465th Fighter Squadron
Activated on 12 Oct 1944. Inactivated on 24 May 1946.
Assignments. 507th Fighter Group, 12 Oct 1944-24 May 1946.
Stations: Ie Shima, 24 Jun 1945; Yontan, Okinawa, 29 Jan-24 May 1946.
Photos from the scrapbook of Sgt. George J. Maher - 465th Fighter Squadron - Okinawa.
Japanese Surrender Delegation arriving at Ie Shima
On August 19, 1945, two B-25Js of the 345th Bombardment Group and 80th Fighter Squadron P-38 Lightings escorted two Japanese Mitsubishi G4M "Betty" bombers. The Japanese aircraft carried a delegation from Tokyo en route to Manila to meet General MacArthur's staff to work out details of the surrender.
The Betty bombers were painted white with green crosses on the wings, fuselage and vertical tail surface and use the call signs Bataan I and Bataan II. After the delegation landed at Ie Shima, they boarded a C-54 Skymaster and were flown to Manila. After the meeting, they returned to Ie Shima. One of the two Bettys crashed on its way back to Japan out of fuel, due to an incorrect conversion of liters to gallons when the bombers were refueled. The crew were helped by local fisherman, and returned to Tokyo by train.
Ernie Pyle memorial on IE Shima
On April 18, 1945, Pyle died on Ie Shima, an island off Okinawa, after being hit by Japanese machine-gun fire. He was travelling in a jeep with Lieutenant Colonel Joseph B. Coolidge (commanding officer of the 305th Infantry Regiment, 77th Infantry Division) and three other men. The road, which ran parallel to the beach two or three hundred yards inland, had been cleared of mines, and hundreds of vehicles had driven over it. As the vehicle reached a road junction, an enemy machine gun located on a coral ridge about a third of a mile away began firing at them. The men stopped their vehicle and jumped into a ditch. Pyle and Coolidge raised their heads to look around for the others; when they spotted them, Pyle smiled and asked Coolidge "Are you all right?" Those were his last words. The machine gun began shooting again, and Pyle was struck in the left temple (however, the Ernie Pyle State Historic Site in Dana, Indiana, contains a telegram from the Government to Pyle's father stating Pyle was killed by a sniper). The colonel called for a medic, but none were present. It made no difference - Pyle had been killed instantly.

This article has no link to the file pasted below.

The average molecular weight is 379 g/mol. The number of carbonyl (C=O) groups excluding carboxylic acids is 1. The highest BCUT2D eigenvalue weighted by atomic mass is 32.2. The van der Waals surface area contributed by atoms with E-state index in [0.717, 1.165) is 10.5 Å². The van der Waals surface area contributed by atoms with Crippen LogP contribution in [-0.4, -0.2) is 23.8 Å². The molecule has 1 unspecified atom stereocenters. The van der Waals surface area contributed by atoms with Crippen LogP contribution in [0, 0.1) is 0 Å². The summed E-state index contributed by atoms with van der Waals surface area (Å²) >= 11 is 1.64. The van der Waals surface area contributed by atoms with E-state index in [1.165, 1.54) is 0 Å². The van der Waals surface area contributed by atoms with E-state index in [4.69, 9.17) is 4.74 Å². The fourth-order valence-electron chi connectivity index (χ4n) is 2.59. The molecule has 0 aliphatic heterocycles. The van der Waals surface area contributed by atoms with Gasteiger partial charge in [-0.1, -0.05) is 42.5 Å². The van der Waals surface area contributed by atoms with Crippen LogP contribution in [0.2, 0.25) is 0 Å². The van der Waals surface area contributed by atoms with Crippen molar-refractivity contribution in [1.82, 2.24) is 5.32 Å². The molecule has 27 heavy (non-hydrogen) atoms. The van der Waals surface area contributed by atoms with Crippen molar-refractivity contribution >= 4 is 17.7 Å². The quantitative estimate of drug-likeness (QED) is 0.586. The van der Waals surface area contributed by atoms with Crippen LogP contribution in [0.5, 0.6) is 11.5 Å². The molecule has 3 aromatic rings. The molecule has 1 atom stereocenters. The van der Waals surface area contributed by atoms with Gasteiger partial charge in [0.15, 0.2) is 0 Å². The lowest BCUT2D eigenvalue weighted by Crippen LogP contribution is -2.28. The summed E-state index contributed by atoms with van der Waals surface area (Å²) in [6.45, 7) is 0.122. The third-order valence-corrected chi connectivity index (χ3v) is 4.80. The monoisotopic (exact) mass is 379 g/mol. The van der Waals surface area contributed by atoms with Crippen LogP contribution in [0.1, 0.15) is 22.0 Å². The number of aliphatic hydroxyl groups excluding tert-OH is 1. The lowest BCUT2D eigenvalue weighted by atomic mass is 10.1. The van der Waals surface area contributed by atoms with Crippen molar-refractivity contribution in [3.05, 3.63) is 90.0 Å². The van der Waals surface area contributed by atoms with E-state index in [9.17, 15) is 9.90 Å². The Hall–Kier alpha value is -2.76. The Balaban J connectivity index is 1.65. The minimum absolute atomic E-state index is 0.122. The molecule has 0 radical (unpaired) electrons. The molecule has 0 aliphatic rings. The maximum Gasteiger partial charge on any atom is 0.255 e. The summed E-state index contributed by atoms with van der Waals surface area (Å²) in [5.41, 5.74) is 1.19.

He was buried with his helmet on, laid to rest in a long row of graves among other soldiers, with an infantry private on one side and a combat engineer on the other. At the ten-minute service, the Navy, Marine Corps, and Army were all represented. Pyle was later reburied at the Army cemetery on Okinawa, then moved to the National Memorial Cemetery of the Pacific located in Honolulu. When Okinawa was returned to Japanese control after the war, the Ernie Pyle monument was one of only three American memorials allowed to remain in place. Pyle was among the few American civilians killed during the war to be awarded the Purple Heart.